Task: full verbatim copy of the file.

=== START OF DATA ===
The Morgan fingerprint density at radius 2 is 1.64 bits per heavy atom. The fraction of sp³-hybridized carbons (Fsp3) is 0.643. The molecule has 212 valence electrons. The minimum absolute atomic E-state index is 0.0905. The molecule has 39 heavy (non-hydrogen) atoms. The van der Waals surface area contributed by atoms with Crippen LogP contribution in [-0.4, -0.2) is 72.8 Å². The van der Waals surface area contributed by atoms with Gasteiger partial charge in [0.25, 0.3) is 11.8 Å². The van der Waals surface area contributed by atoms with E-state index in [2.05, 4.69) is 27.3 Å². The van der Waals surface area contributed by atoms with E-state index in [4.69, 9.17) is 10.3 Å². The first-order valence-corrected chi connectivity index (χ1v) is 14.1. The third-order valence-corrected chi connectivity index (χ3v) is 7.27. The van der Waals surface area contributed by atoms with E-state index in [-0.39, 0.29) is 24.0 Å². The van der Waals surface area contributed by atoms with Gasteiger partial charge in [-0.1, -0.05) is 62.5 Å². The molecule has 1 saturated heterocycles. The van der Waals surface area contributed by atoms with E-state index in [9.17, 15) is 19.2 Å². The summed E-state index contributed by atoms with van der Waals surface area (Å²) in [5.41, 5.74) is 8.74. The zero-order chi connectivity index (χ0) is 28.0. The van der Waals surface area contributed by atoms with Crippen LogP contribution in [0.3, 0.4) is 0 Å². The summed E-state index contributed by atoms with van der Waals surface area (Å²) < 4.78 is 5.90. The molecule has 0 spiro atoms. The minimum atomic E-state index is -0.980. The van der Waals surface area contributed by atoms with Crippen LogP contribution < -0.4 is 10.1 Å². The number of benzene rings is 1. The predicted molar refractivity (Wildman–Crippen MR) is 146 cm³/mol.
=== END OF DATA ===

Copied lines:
The Morgan fingerprint density at radius 2 is 1.64 bits per heavy atom. The fraction of sp³-hybridized carbons (Fsp3) is 0.643. The molecule has 212 valence electrons. The minimum absolute atomic E-state index is 0.0905. The molecule has 39 heavy (non-hydrogen) atoms. The van der Waals surface area contributed by atoms with Crippen LogP contribution in [-0.4, -0.2) is 72.8 Å². The van der Waals surface area contributed by atoms with Gasteiger partial charge in [0.25, 0.3) is 11.8 Å². The van der Waals surface area contributed by atoms with E-state index in [2.05, 4.69) is 27.3 Å². The van der Waals surface area contributed by atoms with E-state index in [4.69, 9.17) is 10.3 Å². The first-order valence-corrected chi connectivity index (χ1v) is 14.1. The third-order valence-corrected chi connectivity index (χ3v) is 7.27. The van der Waals surface area contributed by atoms with E-state index in [-0.39, 0.29) is 24.0 Å². The van der Waals surface area contributed by atoms with Gasteiger partial charge in [-0.1, -0.05) is 62.5 Å². The molecule has 1 saturated heterocycles. The van der Waals surface area contributed by atoms with E-state index in [9.17, 15) is 19.2 Å². The summed E-state index contributed by atoms with van der Waals surface area (Å²) in [5.41, 5.74) is 8.74. The zero-order chi connectivity index (χ0) is 28.0. The van der Waals surface area contributed by atoms with Crippen LogP contribution in [0.3, 0.4) is 0 Å². The summed E-state index contributed by atoms with van der Waals surface area (Å²) < 4.78 is 5.90. The molecule has 0 spiro atoms. The minimum atomic E-state index is -0.980. The van der Waals surface area contributed by atoms with Crippen LogP contribution < -0.4 is 10.1 Å². The number of benzene rings is 1. The predicted molar refractivity (Wildman–Crippen MR) is 146 cm³/mol.